The Baron’s Bounty – Book 2

(Barons of the Cinque Ports Series)




Isobel MacEwen has been sent as her cousin’s proxy to marry Lord Conlin de Braose, Baron of the Cinque Ports. But she’s a witness to her king’s murder, with only a pair of shoes as evidence. Isobel is infatuated with shoes, and has fallen in love with her cousin’s husband.





Available as ebook, paperback, and audiobook







Excerpt from The Baron’s Bounty

Isobel couldn’t find the horse, and figured she had no choice but to make her way toward the lighthouse on foot. She was already very late, and had been warned more than once by Catherine that the baron insisted on punctuality and would not keep his ship on Scottish soil longer than he had to.

Picking up her heavy, wet skirts, Isobel trudged up the road toward the lighthouse, braving the downpour of rain and the wicked weather. She was almost to her destination when she heard the neighing of a horse through the trees. Making her way toward the noise, she at first thought it was her own steed. That is, until she saw the horse’s trappings with the king’s crest displayed prominently. She pushed her long, wet hair out of her eyes and walked forward to investigate.

The horse’s reins were tangled in the brambles at the edge of the cliff. As she reached out to untangle it, she heard some low voices but couldn’t decipher what the people were saying. Startled, she jumped backward when she heard the loud sound of a thud and breaking branches. Something – or someone fell from the top of the cliff, hitting on the rocks and roots along the way down.

Isobel ran to the edge of the cliff and peered over just as the moon broke through the clouds once again. She gasped when she saw King Alexander lying on the beach with his neck twisted at an odd angle, obviously broken from the fall. More twigs snapped underfoot, and she heard the sound of someone hurrying through the underbrush – headed in her direction.

Her heart beat furiously and her body shook in fear. The murderer of the king was not going to be in a hurry to be caught. She couldn’t let him see her, or he’d kill her as well. Without her escorts, she was unprotected and very vulnerable. Isobel had only a dagger at her side – no match for the broadsword of a knight, or even the strong hands of a crazed serf. She had no choice but to hide in order to save her own life.

Hurrying behind a tree, she hunkered down behind a bush, not able to believe what she’d just witnessed. It sounded as if the person freed the king’s horse and slapped it on its rear to send it off. Hoofbeats sounded loudly as the horse ran through the foliage. Leaves crunched underfoot and she heard the killer coming toward her.

Step, Drag, Swish. Step, Drag, Swish, echoed in her brain as she focused on the sound of their footsteps. Isobel couldn’t keep her body from shaking as the murderer walked past her, so close she could have reached out and touched him.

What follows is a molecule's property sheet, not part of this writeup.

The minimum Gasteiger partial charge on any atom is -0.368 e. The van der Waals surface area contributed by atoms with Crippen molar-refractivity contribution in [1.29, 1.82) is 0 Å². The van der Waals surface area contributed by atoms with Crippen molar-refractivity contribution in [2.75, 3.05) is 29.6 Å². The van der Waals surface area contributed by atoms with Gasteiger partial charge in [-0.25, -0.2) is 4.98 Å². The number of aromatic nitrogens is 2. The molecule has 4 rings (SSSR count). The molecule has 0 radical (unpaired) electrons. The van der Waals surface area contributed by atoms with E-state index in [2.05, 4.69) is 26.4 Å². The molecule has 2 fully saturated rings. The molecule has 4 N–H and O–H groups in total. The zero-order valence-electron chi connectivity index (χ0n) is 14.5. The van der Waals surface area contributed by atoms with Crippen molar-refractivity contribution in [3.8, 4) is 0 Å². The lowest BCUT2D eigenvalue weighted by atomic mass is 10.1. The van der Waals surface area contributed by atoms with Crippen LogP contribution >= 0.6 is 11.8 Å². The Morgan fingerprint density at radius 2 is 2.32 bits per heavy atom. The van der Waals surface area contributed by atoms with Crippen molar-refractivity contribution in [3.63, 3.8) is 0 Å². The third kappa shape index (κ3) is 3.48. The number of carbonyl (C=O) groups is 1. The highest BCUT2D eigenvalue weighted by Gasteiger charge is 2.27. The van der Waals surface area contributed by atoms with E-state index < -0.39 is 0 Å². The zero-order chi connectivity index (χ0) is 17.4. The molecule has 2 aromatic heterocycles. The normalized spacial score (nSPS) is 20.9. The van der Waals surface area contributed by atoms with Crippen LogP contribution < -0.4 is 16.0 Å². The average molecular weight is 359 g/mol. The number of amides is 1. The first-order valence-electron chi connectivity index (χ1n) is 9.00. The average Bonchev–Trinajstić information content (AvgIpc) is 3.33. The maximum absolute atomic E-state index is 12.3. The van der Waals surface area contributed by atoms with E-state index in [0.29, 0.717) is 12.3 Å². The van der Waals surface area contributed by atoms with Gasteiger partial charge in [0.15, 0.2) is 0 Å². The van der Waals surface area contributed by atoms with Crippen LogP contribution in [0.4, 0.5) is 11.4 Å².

Moving her hand slightly, a twig snapped beneath her palm. The killer stopped right in front of the bush that concealed her presence. Isobel didn’t dare move or even breathe, for fear the man would hear her and she’d end up at the bottom of the cliff alongside their ruler.

Her eyes fastened on to the man’s feet, and his boots immediately took her interest. She’d never seen any like these before. They were side-laced riding boots that looked to be made of two-toned Cordoba leather. They were of the finest quality, and very expensive since Cordoba leather came all the way from Spain. They were made from the hides of Musoli goats, tawed in alum in a secret method only known to the Moors. That’s what the cordwainer in town had told her. They were good friends since she spent so much time in his shop, and she’d learned everything she could about making shoes. He’d also said this type of leather was brought back by the Crusaders and very expensive. So expensive that cordwainers only made these shoes on special order from nobles who paid dearly for them.

The killer must have been satisfied thinking no one was there, and started forward again. As he passed by her, his very long cape dragged on the ground, brushing against her hand. It felt soft, as if it were made from fine-spun wool. It wasn’t the coarse material used to fashion cloaks for traders or servants. This cloak surely must have cost a high price. The killer had money. Or was perhaps a thief!

When she glanced up, from the corners of her eyes, she was sure she’d seen a flash of bright blue, red, and yellow that reminded her of the crest of the Cinque Ports. She closed her eyes tightly and clamped a hand over her mouth in order not to cry out. The intruder’s gait continued to echo in her brain. Step, Drag, Swish. Step, Drag, Swish. It was unlike anything she’d ever heard before, and odd. Very odd, indeed, but she couldn’t decipher why.